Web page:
Spotted Owl Conservation

I began working with Spotted Owls in 2016 as a PhD student at the University of Wisconsin-Madison. The focus of my dissertation was the development of a landscape-scale acoustic monitoring program in the northern Sierra Nevada. Until then, Spotted Owl monitoring had been conducted small study areas, albeit with very detailed mark-recapture methods. I implemented a passive acoustic survey approach that allowed us to triple the spatial coverage of the nearest conventional study. This broad spatial coverage was essential to understanding the progression of the ongoing invasion of Barred Owls, as well as to allow for more robust inferences about the spotted owl population.

The first major finding of the project was that the Barred Owl population was growing rapidly in the northern Sierra Nevada. All available evidence suggested that the establishment of Barred Owls in the Sierra Nevada would doom the California Spotted Owl in the core of its range. A unique coalition of academic, agency, and industry partners came together to implement an experimental removal of Barred Owls, which ultimately eradicated them from the Sierra Nevada and enabled a nearly immediate recovery of the Spotted Owl.

Barred Owls remain an urgent threat to the northern Spotted Owl, and I am collaborating with the UW team led by Dr. Zach Peery in their work in California’s coastal redwood region to understand how we can effectively monitor – and control – the Barred Owl population in what appears to be the last stronghold of the northern Spotted Owl.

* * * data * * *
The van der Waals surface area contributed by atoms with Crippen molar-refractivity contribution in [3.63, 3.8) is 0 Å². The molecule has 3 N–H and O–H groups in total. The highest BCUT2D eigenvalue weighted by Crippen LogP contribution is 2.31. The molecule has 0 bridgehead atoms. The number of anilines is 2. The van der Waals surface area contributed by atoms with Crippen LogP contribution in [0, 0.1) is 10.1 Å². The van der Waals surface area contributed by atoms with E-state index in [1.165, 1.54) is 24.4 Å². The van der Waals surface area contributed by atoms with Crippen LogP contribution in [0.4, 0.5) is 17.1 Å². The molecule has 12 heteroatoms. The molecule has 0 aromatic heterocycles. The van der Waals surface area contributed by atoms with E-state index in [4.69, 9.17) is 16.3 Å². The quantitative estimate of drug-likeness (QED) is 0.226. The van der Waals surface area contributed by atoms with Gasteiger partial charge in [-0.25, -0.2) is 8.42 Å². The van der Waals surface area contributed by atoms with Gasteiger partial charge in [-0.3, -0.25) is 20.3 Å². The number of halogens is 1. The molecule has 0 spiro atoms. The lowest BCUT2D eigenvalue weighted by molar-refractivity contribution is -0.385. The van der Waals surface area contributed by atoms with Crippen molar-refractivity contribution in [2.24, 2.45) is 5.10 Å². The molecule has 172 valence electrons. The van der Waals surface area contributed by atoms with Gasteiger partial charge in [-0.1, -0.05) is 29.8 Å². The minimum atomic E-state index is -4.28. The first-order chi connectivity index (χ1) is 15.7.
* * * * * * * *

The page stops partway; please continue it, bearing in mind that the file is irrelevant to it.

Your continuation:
In the Sierra Nevada, Spotted Owl conservation has pivoted (back) to an attempt to understand how the threat of long-term habitat loss driven by megafires can be counteracted by forest management that risks incurring short-term habitat degradation. Continual refinement of the acoustic monitoring program is central to this effort because accurately assessing where owls are and are not in relation to fire and forest management is essential to understanding – and managing – how the population is changing across time and space.

Check out the latest news here.

Representative Publications

  1. Watson, WA, CM Wood, KG Kelly, DF Hofstadter, KF Kryshak, CJ Zulla, V O’Rourke, JJ Keane, RJ Gutiérrez, and MZ Peery. 2023. Passive acoustic indicates Barred Owls are established in northern coastal California and management intervention is warranted. Ornithological Applications duad017.
  2. Hofstadter, DF, NF Kryshak, CM Wood, BP Dotters, KN Roberts, KG Kelly, JJ Keane, SC Sawyer, PA Shaklee, HA Kramer, RJ Gutiérrez, and MZ Peery. 2022. Arresting the spread of invasive species in continental systems. Frontiers in Ecology and the Environment. doi: 10.1002/fee.2458.
  3. Reid, D, CM Wood, SA Whitmore, WJ Berigan, JJ Keane, SC Sawyer, PA Shaklee, HA Kramer, KG Kelly, A Reiss, RJ Gutiérrez, H Klinck, MZ Peery. 2021. Noisy neighbors and reticent residents: Distinguishing resident from non-resident individuals to improve passive acoustic monitoring. Global Ecology and Conservation. e01710.
  4. Wood, CM, N Kryshak, M Gustafson, DF Hofstadter, BK Hobart, SA Whitmore, B Dotters, K Roberts, JJ Keane, SC Sawyer, Gutiérrez, and MZ Peery. 2021. Density dependence influences competition and hybridization at an invasion front. Diversity and Distributions. 00:0-12.
  5. Wood, CM, RJ Gutiérrez, JJ Keane, and MZ Peery. 2020. Early detection of rapid Barred Owl population growth within the range of the California Spotted Owl advises the Precautionary Principle. The Condor 122: 1-10.
  6. Wood, CM, SA Whitmore, RJ Gutiérrez, SC Sawyer, JJ Keane, and MZ Peery. 2018. Using metapopulation models to assess species conservation – ecosystem restoration trade-offs. Biological Conservation 224: 248-257